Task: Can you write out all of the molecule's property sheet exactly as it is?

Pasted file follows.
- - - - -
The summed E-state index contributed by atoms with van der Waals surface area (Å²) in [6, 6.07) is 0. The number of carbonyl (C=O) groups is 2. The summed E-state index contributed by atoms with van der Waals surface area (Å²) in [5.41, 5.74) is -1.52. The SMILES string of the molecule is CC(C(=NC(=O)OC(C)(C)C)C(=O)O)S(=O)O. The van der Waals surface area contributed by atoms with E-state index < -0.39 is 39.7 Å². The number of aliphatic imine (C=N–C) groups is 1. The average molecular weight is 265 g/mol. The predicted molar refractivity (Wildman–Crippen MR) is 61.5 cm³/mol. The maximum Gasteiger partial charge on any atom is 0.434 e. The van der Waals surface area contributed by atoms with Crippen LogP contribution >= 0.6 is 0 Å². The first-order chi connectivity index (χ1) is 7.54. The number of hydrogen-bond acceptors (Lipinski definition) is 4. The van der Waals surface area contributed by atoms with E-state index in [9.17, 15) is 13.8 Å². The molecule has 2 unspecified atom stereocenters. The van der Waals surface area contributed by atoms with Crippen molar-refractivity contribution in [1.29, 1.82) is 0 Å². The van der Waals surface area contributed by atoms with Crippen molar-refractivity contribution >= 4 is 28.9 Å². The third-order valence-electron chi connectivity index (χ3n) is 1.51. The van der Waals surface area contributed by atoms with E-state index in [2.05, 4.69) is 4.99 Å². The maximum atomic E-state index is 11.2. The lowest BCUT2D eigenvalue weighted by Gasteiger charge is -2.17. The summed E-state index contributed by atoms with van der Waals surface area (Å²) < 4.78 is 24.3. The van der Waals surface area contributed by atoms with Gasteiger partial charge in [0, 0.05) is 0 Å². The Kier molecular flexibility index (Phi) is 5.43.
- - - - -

The summed E-state index contributed by atoms with van der Waals surface area (Å²) in [6, 6.07) is 0. The number of carbonyl (C=O) groups is 2. The summed E-state index contributed by atoms with van der Waals surface area (Å²) in [5.41, 5.74) is -1.52. The SMILES string of the molecule is CC(C(=NC(=O)OC(C)(C)C)C(=O)O)S(=O)O. The van der Waals surface area contributed by atoms with E-state index < -0.39 is 39.7 Å². The number of aliphatic imine (C=N–C) groups is 1. The average molecular weight is 265 g/mol. The predicted molar refractivity (Wildman–Crippen MR) is 61.5 cm³/mol. The maximum Gasteiger partial charge on any atom is 0.434 e. The van der Waals surface area contributed by atoms with Crippen LogP contribution >= 0.6 is 0 Å². The first-order chi connectivity index (χ1) is 7.54. The number of hydrogen-bond acceptors (Lipinski definition) is 4. The van der Waals surface area contributed by atoms with E-state index in [9.17, 15) is 13.8 Å². The molecule has 2 unspecified atom stereocenters. The van der Waals surface area contributed by atoms with Crippen molar-refractivity contribution in [1.29, 1.82) is 0 Å². The van der Waals surface area contributed by atoms with Crippen molar-refractivity contribution >= 4 is 28.9 Å². The third-order valence-electron chi connectivity index (χ3n) is 1.51. The van der Waals surface area contributed by atoms with E-state index in [2.05, 4.69) is 4.99 Å². The maximum atomic E-state index is 11.2. The lowest BCUT2D eigenvalue weighted by Gasteiger charge is -2.17. The summed E-state index contributed by atoms with van der Waals surface area (Å²) < 4.78 is 24.3. The van der Waals surface area contributed by atoms with Gasteiger partial charge in [0, 0.05) is 0 Å². The Kier molecular flexibility index (Phi) is 5.43.